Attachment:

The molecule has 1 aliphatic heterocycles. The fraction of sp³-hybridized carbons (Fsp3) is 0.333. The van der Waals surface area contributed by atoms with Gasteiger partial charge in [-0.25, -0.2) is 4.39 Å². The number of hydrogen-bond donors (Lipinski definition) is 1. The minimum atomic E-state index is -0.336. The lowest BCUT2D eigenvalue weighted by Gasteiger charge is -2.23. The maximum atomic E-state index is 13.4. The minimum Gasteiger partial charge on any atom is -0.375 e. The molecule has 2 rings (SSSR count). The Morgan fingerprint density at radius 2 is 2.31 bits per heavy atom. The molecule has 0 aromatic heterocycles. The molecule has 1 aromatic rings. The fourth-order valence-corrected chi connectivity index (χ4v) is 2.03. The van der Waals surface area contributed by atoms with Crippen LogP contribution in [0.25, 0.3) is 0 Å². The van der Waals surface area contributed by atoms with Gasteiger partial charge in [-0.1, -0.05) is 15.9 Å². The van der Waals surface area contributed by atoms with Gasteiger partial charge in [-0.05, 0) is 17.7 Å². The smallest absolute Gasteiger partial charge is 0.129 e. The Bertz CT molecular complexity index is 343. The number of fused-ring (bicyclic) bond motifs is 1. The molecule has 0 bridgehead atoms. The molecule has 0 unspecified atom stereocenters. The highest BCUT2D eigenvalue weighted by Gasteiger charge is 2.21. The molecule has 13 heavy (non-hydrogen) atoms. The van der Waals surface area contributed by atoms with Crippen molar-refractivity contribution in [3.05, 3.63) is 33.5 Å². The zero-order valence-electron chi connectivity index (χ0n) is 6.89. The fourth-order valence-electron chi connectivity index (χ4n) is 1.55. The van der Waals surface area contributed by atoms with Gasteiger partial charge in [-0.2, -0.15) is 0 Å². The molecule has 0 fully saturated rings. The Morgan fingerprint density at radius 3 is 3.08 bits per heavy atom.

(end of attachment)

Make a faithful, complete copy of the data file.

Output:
The molecule has 1 aliphatic heterocycles. The fraction of sp³-hybridized carbons (Fsp3) is 0.333. The van der Waals surface area contributed by atoms with Gasteiger partial charge in [-0.25, -0.2) is 4.39 Å². The number of hydrogen-bond donors (Lipinski definition) is 1. The minimum atomic E-state index is -0.336. The lowest BCUT2D eigenvalue weighted by Gasteiger charge is -2.23. The maximum atomic E-state index is 13.4. The minimum Gasteiger partial charge on any atom is -0.375 e. The molecule has 2 rings (SSSR count). The Morgan fingerprint density at radius 2 is 2.31 bits per heavy atom. The molecule has 0 aromatic heterocycles. The molecule has 1 aromatic rings. The fourth-order valence-corrected chi connectivity index (χ4v) is 2.03. The van der Waals surface area contributed by atoms with Crippen LogP contribution in [0.25, 0.3) is 0 Å². The van der Waals surface area contributed by atoms with Gasteiger partial charge in [-0.1, -0.05) is 15.9 Å². The van der Waals surface area contributed by atoms with Gasteiger partial charge in [-0.05, 0) is 17.7 Å². The smallest absolute Gasteiger partial charge is 0.129 e. The Bertz CT molecular complexity index is 343. The number of fused-ring (bicyclic) bond motifs is 1. The molecule has 0 bridgehead atoms. The molecule has 0 unspecified atom stereocenters. The highest BCUT2D eigenvalue weighted by Gasteiger charge is 2.21. The molecule has 13 heavy (non-hydrogen) atoms. The van der Waals surface area contributed by atoms with Crippen molar-refractivity contribution in [3.05, 3.63) is 33.5 Å². The zero-order valence-electron chi connectivity index (χ0n) is 6.89. The fourth-order valence-electron chi connectivity index (χ4n) is 1.55. The van der Waals surface area contributed by atoms with Gasteiger partial charge in [-0.2, -0.15) is 0 Å². The molecule has 0 fully saturated rings. The Morgan fingerprint density at radius 3 is 3.08 bits per heavy atom.